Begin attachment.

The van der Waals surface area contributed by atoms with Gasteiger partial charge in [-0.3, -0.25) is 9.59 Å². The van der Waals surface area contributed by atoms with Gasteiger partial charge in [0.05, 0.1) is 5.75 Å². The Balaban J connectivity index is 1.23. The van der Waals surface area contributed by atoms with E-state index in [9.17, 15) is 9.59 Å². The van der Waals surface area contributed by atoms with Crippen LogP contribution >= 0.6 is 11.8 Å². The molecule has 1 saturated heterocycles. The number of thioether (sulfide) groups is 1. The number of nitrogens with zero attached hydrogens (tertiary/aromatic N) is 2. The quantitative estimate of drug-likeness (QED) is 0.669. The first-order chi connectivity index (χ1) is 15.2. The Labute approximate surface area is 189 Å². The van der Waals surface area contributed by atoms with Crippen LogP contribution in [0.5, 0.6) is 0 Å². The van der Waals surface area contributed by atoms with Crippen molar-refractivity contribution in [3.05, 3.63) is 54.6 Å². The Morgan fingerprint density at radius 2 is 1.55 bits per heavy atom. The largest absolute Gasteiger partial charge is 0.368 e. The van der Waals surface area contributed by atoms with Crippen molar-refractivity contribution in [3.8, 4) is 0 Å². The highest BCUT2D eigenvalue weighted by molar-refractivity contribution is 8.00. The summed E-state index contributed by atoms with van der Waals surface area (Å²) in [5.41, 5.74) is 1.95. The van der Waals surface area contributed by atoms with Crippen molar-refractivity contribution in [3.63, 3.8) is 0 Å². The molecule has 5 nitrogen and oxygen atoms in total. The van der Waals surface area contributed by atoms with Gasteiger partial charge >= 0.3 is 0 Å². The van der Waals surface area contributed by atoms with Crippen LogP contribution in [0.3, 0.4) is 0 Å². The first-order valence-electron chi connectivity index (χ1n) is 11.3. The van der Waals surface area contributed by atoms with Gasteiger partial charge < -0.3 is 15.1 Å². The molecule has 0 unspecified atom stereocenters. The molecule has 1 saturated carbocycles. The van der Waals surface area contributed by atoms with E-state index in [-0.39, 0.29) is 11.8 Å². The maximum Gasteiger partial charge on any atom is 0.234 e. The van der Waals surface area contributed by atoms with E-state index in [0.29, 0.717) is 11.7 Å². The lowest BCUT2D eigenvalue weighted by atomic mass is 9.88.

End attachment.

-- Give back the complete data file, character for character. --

The van der Waals surface area contributed by atoms with Gasteiger partial charge in [-0.3, -0.25) is 9.59 Å². The van der Waals surface area contributed by atoms with Gasteiger partial charge in [0.05, 0.1) is 5.75 Å². The Balaban J connectivity index is 1.23. The van der Waals surface area contributed by atoms with E-state index in [9.17, 15) is 9.59 Å². The van der Waals surface area contributed by atoms with Crippen LogP contribution >= 0.6 is 11.8 Å². The molecule has 1 saturated heterocycles. The number of thioether (sulfide) groups is 1. The number of nitrogens with zero attached hydrogens (tertiary/aromatic N) is 2. The quantitative estimate of drug-likeness (QED) is 0.669. The first-order chi connectivity index (χ1) is 15.2. The Labute approximate surface area is 189 Å². The van der Waals surface area contributed by atoms with Crippen LogP contribution in [0.5, 0.6) is 0 Å². The van der Waals surface area contributed by atoms with Crippen molar-refractivity contribution in [3.05, 3.63) is 54.6 Å². The Morgan fingerprint density at radius 2 is 1.55 bits per heavy atom. The largest absolute Gasteiger partial charge is 0.368 e. The van der Waals surface area contributed by atoms with Crippen molar-refractivity contribution in [3.8, 4) is 0 Å². The highest BCUT2D eigenvalue weighted by molar-refractivity contribution is 8.00. The summed E-state index contributed by atoms with van der Waals surface area (Å²) in [5.41, 5.74) is 1.95. The van der Waals surface area contributed by atoms with Crippen molar-refractivity contribution in [3.63, 3.8) is 0 Å². The molecule has 5 nitrogen and oxygen atoms in total. The van der Waals surface area contributed by atoms with Gasteiger partial charge >= 0.3 is 0 Å². The van der Waals surface area contributed by atoms with Crippen LogP contribution in [0.3, 0.4) is 0 Å². The first-order valence-electron chi connectivity index (χ1n) is 11.3. The van der Waals surface area contributed by atoms with Gasteiger partial charge < -0.3 is 15.1 Å². The molecule has 0 unspecified atom stereocenters. The molecule has 1 saturated carbocycles. The van der Waals surface area contributed by atoms with E-state index in [-0.39, 0.29) is 11.8 Å². The maximum Gasteiger partial charge on any atom is 0.234 e. The van der Waals surface area contributed by atoms with E-state index in [0.29, 0.717) is 11.7 Å². The lowest BCUT2D eigenvalue weighted by atomic mass is 9.88.